On May 23rd, thousands of Slayer fans will be able to pay their respects to the band’s late guitarist Jeff Hanneman at Los Angeles’ Hollywood Palladium for what’s being billed as the Jeff Hanneman Memorial Celebration. Hosted by the surviving members, the free, all-ages, open-to-the-public event will take place from 3:30 – 7:30 p.m on a “first come, first in” basis. According to SPIN, the colosseum holds about 4,000 people so get there early because the friends and fans of Hanneman will roll very deep that day.
While further information on the event is still forthcoming, you can read the band’s official announcement that was posted their Facebook:
The Jeff Hanneman Memorial Celebration will take place on Thursday, May 23 at the Hollywood Palladium in Los Angeles from 3:30 – 7:30PM. Hanneman passed away on May 2 at the age of 49.
The Memorial Celebration will be free and open to the public on a first-come, first-in basis (subject to venue capacity). All ages are welcome, and paid parking will be available around the venue.
Jeff Hanneman helped shape Slayer’s uncompromising thrash-metal sound as well as an entire genre of music. His riffs of fury and punk-rock attitude were heard in the songs he wrote, including Slayer classics “Angel of Death,” “Raining Blood,” “South of Heaven” and “War Ensemble.” Hanneman co-founded Slayer with fellow-guitarist Kerry King, bassist Tom Araya and drummer Dave Lombardo in Huntington Park, CA in 1981. For more than 30 years, Hanneman was the band member who stayed out of the spotlight, rarely did interviews, amassed an impressive collection of World War II memorabilia, was with his wife Kathy for nearly three decades, shut off his phone and went incommunicado when he was home from tour, did not want to be on the road too late into any December as Christmas was his favorite holiday, and, from the time he was about 12 years old, woke up every, single day with one thing on his mind: playing the guitar.Advertisement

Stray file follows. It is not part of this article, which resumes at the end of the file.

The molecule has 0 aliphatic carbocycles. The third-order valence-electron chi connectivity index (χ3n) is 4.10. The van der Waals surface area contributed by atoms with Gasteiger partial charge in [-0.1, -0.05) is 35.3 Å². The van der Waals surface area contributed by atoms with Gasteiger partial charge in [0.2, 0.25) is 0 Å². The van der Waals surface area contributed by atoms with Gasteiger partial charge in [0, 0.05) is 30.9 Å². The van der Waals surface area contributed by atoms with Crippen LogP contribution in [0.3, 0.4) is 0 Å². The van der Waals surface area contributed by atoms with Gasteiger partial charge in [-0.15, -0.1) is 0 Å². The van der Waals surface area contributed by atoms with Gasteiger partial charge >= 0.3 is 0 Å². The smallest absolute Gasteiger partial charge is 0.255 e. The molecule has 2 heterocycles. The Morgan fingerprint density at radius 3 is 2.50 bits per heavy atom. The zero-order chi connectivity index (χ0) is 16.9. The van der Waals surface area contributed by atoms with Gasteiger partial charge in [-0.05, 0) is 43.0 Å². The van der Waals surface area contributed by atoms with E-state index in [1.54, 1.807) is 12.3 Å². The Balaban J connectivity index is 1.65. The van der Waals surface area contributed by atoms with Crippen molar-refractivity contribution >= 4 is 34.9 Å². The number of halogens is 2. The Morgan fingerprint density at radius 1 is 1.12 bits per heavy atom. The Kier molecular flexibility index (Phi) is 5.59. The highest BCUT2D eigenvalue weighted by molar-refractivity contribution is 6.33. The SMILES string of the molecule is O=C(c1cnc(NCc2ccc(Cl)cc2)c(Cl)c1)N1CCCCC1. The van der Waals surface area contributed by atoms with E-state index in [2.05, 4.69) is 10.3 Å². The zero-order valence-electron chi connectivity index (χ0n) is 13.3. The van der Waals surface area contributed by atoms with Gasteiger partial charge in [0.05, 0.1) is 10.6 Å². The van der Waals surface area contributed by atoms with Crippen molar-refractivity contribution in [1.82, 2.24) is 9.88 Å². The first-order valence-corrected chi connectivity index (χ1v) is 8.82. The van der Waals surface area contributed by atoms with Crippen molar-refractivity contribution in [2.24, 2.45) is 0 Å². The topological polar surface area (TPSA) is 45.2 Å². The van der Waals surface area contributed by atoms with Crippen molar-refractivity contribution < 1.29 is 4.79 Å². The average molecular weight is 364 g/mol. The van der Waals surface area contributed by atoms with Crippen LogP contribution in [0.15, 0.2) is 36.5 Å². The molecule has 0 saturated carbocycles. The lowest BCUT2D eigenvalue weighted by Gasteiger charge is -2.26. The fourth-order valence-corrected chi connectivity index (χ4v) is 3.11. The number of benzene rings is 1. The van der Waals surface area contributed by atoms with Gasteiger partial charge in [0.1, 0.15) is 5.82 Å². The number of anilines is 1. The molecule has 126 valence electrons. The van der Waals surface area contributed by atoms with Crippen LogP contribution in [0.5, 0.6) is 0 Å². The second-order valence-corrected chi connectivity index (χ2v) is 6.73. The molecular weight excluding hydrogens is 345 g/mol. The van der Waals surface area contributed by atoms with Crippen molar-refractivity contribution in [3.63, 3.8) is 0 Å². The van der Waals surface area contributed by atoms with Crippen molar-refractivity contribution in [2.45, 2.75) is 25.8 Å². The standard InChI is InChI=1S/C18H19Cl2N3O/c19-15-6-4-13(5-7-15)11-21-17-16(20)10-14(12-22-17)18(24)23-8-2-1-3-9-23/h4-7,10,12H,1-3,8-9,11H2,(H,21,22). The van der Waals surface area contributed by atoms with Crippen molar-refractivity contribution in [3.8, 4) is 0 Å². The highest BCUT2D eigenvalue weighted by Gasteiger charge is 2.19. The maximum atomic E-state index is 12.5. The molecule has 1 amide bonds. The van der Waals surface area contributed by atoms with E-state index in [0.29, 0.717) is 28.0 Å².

It was once suggested to Slayer that if they would write “just one mainstream song that could get on the radio,” they would likely sell millions of records and change the commercial course of their career, similar to what had happened to Metallica with 1993’s “Enter Sandman.” Jeff was the first to draw a line of integrity in the sand, replying, “We’re going to make a Slayer record. If you can get it on the radio, fine, if not, then fuck it.”